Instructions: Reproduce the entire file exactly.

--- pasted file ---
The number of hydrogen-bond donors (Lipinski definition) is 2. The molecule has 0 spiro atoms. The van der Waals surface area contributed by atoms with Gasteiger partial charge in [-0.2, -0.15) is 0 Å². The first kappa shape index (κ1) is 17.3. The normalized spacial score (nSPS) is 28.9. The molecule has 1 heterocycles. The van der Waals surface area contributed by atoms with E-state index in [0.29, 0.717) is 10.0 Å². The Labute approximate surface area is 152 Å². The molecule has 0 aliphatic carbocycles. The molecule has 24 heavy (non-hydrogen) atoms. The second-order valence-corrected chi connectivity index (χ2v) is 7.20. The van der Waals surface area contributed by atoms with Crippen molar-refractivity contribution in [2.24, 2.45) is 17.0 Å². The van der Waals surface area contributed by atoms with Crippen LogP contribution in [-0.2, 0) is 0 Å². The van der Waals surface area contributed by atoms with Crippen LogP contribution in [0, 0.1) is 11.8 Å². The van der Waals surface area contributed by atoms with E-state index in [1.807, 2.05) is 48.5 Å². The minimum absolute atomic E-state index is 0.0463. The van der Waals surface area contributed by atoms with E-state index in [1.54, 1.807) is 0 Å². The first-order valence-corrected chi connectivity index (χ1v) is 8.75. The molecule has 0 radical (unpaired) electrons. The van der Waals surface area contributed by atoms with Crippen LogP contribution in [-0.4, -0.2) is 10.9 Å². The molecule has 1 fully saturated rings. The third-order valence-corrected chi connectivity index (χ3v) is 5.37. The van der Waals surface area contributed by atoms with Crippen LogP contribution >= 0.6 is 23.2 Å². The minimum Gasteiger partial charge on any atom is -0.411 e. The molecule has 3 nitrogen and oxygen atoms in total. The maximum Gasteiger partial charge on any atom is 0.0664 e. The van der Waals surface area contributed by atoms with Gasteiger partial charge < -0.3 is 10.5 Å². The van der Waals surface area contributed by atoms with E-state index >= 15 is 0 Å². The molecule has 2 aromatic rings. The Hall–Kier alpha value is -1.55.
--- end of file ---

The number of hydrogen-bond donors (Lipinski definition) is 2. The molecule has 0 spiro atoms. The van der Waals surface area contributed by atoms with Gasteiger partial charge in [-0.2, -0.15) is 0 Å². The first kappa shape index (κ1) is 17.3. The normalized spacial score (nSPS) is 28.9. The molecule has 1 heterocycles. The van der Waals surface area contributed by atoms with E-state index in [0.29, 0.717) is 10.0 Å². The Labute approximate surface area is 152 Å². The molecule has 0 aliphatic carbocycles. The molecule has 24 heavy (non-hydrogen) atoms. The second-order valence-corrected chi connectivity index (χ2v) is 7.20. The van der Waals surface area contributed by atoms with Crippen molar-refractivity contribution in [2.24, 2.45) is 17.0 Å². The van der Waals surface area contributed by atoms with Crippen LogP contribution in [-0.2, 0) is 0 Å². The van der Waals surface area contributed by atoms with Crippen LogP contribution in [0, 0.1) is 11.8 Å². The van der Waals surface area contributed by atoms with E-state index in [1.807, 2.05) is 48.5 Å². The minimum absolute atomic E-state index is 0.0463. The van der Waals surface area contributed by atoms with E-state index in [1.54, 1.807) is 0 Å². The first-order valence-corrected chi connectivity index (χ1v) is 8.75. The molecule has 0 radical (unpaired) electrons. The van der Waals surface area contributed by atoms with Crippen LogP contribution in [-0.4, -0.2) is 10.9 Å². The molecule has 1 fully saturated rings. The third-order valence-corrected chi connectivity index (χ3v) is 5.37. The van der Waals surface area contributed by atoms with Crippen LogP contribution >= 0.6 is 23.2 Å². The minimum Gasteiger partial charge on any atom is -0.411 e. The molecule has 3 nitrogen and oxygen atoms in total. The maximum Gasteiger partial charge on any atom is 0.0664 e. The van der Waals surface area contributed by atoms with Gasteiger partial charge < -0.3 is 10.5 Å². The van der Waals surface area contributed by atoms with E-state index >= 15 is 0 Å². The molecule has 2 aromatic rings. The Hall–Kier alpha value is -1.55.